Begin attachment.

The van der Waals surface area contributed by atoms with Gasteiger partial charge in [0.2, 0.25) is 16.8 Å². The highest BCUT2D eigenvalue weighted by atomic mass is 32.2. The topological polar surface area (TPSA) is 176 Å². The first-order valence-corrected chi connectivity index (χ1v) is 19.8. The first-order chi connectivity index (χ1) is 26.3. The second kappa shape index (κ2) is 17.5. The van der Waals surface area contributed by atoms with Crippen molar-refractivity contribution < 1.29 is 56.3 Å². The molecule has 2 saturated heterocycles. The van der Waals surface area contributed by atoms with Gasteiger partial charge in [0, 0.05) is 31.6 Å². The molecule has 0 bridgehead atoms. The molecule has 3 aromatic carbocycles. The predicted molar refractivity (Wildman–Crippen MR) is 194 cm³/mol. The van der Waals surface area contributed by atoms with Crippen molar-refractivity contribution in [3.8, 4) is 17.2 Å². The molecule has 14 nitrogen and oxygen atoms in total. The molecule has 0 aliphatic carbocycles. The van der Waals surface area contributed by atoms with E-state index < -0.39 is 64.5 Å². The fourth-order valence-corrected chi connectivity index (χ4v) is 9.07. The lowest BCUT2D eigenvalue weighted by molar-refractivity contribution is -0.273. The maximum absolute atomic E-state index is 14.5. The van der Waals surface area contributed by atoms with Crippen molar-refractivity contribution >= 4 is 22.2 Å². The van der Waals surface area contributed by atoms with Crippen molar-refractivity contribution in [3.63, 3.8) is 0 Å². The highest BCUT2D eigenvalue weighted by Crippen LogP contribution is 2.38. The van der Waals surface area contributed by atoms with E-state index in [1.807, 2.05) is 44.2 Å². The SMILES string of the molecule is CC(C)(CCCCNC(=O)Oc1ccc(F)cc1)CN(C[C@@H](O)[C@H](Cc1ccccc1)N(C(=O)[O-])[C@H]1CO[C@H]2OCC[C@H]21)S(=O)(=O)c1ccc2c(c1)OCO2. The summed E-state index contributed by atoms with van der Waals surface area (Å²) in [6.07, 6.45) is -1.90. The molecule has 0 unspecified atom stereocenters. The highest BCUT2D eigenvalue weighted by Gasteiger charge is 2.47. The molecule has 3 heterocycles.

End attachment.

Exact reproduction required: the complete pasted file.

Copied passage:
The van der Waals surface area contributed by atoms with Gasteiger partial charge in [0.2, 0.25) is 16.8 Å². The highest BCUT2D eigenvalue weighted by atomic mass is 32.2. The topological polar surface area (TPSA) is 176 Å². The first-order valence-corrected chi connectivity index (χ1v) is 19.8. The first-order chi connectivity index (χ1) is 26.3. The second kappa shape index (κ2) is 17.5. The van der Waals surface area contributed by atoms with Crippen molar-refractivity contribution < 1.29 is 56.3 Å². The molecule has 2 saturated heterocycles. The van der Waals surface area contributed by atoms with Gasteiger partial charge in [0, 0.05) is 31.6 Å². The molecule has 0 bridgehead atoms. The molecule has 3 aromatic carbocycles. The predicted molar refractivity (Wildman–Crippen MR) is 194 cm³/mol. The van der Waals surface area contributed by atoms with Crippen molar-refractivity contribution in [3.8, 4) is 17.2 Å². The molecule has 14 nitrogen and oxygen atoms in total. The molecule has 0 aliphatic carbocycles. The van der Waals surface area contributed by atoms with E-state index < -0.39 is 64.5 Å². The fourth-order valence-corrected chi connectivity index (χ4v) is 9.07. The lowest BCUT2D eigenvalue weighted by molar-refractivity contribution is -0.273. The maximum absolute atomic E-state index is 14.5. The van der Waals surface area contributed by atoms with Crippen molar-refractivity contribution >= 4 is 22.2 Å². The van der Waals surface area contributed by atoms with Crippen molar-refractivity contribution in [3.63, 3.8) is 0 Å². The highest BCUT2D eigenvalue weighted by Crippen LogP contribution is 2.38. The van der Waals surface area contributed by atoms with E-state index in [1.807, 2.05) is 44.2 Å². The SMILES string of the molecule is CC(C)(CCCCNC(=O)Oc1ccc(F)cc1)CN(C[C@@H](O)[C@H](Cc1ccccc1)N(C(=O)[O-])[C@H]1CO[C@H]2OCC[C@H]21)S(=O)(=O)c1ccc2c(c1)OCO2. The summed E-state index contributed by atoms with van der Waals surface area (Å²) in [6.07, 6.45) is -1.90. The molecule has 0 unspecified atom stereocenters. The highest BCUT2D eigenvalue weighted by Gasteiger charge is 2.47. The molecule has 3 heterocycles.